Another long-time golfer said: "It would be a devastating blow to the Hong Kong Open if we lost the Hong Kong Golf Club. This tournament is the oldest open in Asia to have been played continuously at one venue [Fanling] … just imagine if we lost it."

The club's lease on the Fanling site expires in 2020, but the government can reclaim the land by giving 12 months' notice.

The club was founded in 1889 in Happy Valley and the Old Course was created in Fanling in 1911. It is the second-oldest course in the world outside Britain, after the Royal Calcutta Golf Club's course in India.

Reports that a compromise could be reached in which the Hong Kong Golf Club would give up a section of Fanling - most likely the Old Course - have not been confirmed.

"I have not heard anything about giving up one of the courses as a compromise," Chung said.

There are 90 golfers in Hong Kong's international team who use the courses at Fanling to train and play.

Hong Kong coach Brad Schadewitz said: "We need more golf facilities and not less. If we lose the facilities at Fanling, it will have a major impact on the game.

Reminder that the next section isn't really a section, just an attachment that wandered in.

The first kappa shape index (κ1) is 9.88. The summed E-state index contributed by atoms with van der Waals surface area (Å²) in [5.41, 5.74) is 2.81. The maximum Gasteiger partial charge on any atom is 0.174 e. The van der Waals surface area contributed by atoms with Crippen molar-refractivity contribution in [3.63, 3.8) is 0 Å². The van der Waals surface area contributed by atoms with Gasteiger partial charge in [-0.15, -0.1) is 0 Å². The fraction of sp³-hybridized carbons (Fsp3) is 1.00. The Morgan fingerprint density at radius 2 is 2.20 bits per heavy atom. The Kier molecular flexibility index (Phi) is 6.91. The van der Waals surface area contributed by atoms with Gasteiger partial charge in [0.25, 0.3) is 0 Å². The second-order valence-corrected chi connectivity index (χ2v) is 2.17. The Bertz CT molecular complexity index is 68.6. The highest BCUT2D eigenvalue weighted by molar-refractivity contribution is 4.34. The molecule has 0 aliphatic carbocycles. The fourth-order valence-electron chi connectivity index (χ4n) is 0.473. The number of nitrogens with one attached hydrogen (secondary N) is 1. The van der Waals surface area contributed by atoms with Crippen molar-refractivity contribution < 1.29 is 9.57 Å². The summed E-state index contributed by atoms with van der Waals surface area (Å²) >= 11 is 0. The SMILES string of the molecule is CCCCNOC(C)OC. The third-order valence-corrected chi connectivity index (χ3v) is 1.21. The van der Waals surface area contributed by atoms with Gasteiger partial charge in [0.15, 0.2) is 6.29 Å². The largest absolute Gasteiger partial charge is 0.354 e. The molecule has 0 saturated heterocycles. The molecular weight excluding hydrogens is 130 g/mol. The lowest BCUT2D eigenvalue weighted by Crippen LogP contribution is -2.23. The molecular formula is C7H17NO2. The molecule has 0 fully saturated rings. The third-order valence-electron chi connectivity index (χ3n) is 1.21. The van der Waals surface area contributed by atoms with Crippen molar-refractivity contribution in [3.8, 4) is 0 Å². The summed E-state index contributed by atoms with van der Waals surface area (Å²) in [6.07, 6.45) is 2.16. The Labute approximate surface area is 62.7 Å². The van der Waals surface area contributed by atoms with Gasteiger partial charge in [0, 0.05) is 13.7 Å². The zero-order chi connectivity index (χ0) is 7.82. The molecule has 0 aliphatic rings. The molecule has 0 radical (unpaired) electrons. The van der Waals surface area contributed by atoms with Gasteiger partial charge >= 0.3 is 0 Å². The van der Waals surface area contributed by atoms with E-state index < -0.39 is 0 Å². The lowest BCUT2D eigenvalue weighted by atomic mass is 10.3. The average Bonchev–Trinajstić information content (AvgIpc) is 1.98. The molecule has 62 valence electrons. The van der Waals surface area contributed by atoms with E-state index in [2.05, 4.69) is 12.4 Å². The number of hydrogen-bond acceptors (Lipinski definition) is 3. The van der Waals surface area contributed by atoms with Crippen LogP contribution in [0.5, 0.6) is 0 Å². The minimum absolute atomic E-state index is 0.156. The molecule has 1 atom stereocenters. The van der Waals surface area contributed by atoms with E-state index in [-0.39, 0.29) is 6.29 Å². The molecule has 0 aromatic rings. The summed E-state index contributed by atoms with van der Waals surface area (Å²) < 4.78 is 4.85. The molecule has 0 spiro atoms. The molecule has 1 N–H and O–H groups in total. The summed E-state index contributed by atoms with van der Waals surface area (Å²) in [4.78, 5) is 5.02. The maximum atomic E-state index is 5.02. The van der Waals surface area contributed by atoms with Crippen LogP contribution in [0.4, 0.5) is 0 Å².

"This is the case in any sport, but more so in golf, simply because there are so few courses."

The association has around 16,000 members on a handicap, and there are thousands more who don't have a handicap but play the game.

Hong Kong has four private golf clubs - the Hong Kong Golf Club, the Clearwater Bay Golf & Country Club, the Discovery Bay Golf Club and the Shek O Golf & Country Club. There is one public course at Kau Sai Chau, off Sai Kung.

Hong Kong has 688 hectares of golf courses, less than half of Singapore's 1,500 hectares, which are spread over 18 courses.


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John Adams
I fully agree with henleyhk !
Why should the hobby of a few rich people take precedence over the housing and public park needs of tens of thousands of local people ?
Golf courses and cemeteries...biggest needless wastes of land.
I propose solving three of Hong Kong's pressing issues: dig a huge pit, dump all the ashes of HK's deceased in it along with non recyclables, fill it up and then put a 9-hole course on top.